Across many business communities XML has become a hot topic, yet the misinformation and confusion surrounding XML is staggering. Though an enchanting buzzword, XML is very often misused and misunderstood. The purpose of this article is to explain, in very basic terms, what XML is and what it is not, in terms of data exchange.
What is a File Format?
A computer file contains information (text, images, video, etc.) to be used by a software application. The way this information is organized and stored within a computer file is its file format. In other words, the file format is the specification used by a software application to recognize and understand the data contained in a particular computer file.
File formats can be open or proprietary. Open (or "Free") file format specifications are publicly available and can be used and implemented by anyone. Open file formats allow multiple software applications to share the same files, and are usually maintained by a standards organization which governs the format specification and revisions to it. For instance, digital camera and scanner software can use the same open file format for saving images, allowing files created by either device to be used by a single software application. By contrast, proprietary file formats are created and maintained by private companies and software developers. Proprietary format specifications are not publicly available.
What is XML?
XML (Extensible Markup Language) is a strict, text-only "format" that has become extremely popular in recent years because of its ability to store, describe and transport data. It's important to note that the XML "language" itself doesn't "do" anything; it is simply a general set of rules for describing data. An XML file contains only plain text information; the format of a particular XML file is unique to the software application(s) that create or will use the file. Therefore, a particular XML file is of little use without an XML document definition, also known as an XML Schema.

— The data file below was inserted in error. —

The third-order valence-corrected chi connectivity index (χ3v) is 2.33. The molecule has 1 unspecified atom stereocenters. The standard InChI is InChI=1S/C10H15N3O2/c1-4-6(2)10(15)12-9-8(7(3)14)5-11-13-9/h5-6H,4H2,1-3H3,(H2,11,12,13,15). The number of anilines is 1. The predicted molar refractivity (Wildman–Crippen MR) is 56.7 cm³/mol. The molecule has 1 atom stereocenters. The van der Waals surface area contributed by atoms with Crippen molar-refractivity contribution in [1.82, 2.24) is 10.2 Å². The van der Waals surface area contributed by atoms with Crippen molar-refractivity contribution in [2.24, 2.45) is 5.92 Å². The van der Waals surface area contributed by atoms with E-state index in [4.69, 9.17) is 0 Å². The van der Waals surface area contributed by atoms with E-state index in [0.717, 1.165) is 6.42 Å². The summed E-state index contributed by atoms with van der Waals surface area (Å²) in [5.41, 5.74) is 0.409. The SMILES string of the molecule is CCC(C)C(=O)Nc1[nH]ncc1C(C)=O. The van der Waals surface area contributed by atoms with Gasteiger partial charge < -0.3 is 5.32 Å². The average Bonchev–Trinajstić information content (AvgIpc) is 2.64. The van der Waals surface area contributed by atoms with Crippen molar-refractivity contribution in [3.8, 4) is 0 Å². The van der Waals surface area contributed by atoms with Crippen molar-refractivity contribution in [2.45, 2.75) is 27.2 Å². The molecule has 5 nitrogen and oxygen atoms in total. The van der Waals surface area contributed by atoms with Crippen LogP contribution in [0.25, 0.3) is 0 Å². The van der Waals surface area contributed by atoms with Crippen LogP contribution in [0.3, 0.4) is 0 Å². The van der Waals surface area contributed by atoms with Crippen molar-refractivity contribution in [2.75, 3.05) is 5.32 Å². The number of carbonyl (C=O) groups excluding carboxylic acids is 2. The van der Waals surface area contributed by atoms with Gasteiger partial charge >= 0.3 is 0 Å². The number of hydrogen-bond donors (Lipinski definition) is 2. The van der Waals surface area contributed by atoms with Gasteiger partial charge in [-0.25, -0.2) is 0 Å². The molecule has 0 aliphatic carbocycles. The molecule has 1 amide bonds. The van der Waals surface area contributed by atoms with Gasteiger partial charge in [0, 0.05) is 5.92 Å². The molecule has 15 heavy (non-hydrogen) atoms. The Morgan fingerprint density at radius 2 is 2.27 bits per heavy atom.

What is an XML Schema?
An XML schema is a map for the data contained in an XML file. XML files must conform to an XML schema, and an XML schema is required to navigate through the data of an XML file.
How do Different Software Applications Communicate via XML?
Because almost every software application in the world can understand plain text, XML is ideal for passing data from one application to another. XML has enabled even very complex software applications to integrate with other applications. These transactions are not without custom programming however, since all applications using XML data must understand the data's schema. The schema acts as a contract between the applications, and the software developers create the processes for making use of the data.
A Common XML Misconception...
Though plain text is virtually a universal language among software applications across all computer operating systems, it is a common misconception that an XML file created by a particular application is automatically useful for another application that understands XML. At first glance, the contents of XML files may appear similar, but in fact, without the XML schema and a specific process developed for what to do with the data, the XML file itself is of no use.
XML is an excellent, flexible means of describing and transporting data, but it is by no means a "turn-key" solution for software integration. XML transactions are very specific and need to be carefully coordinated by both software applications.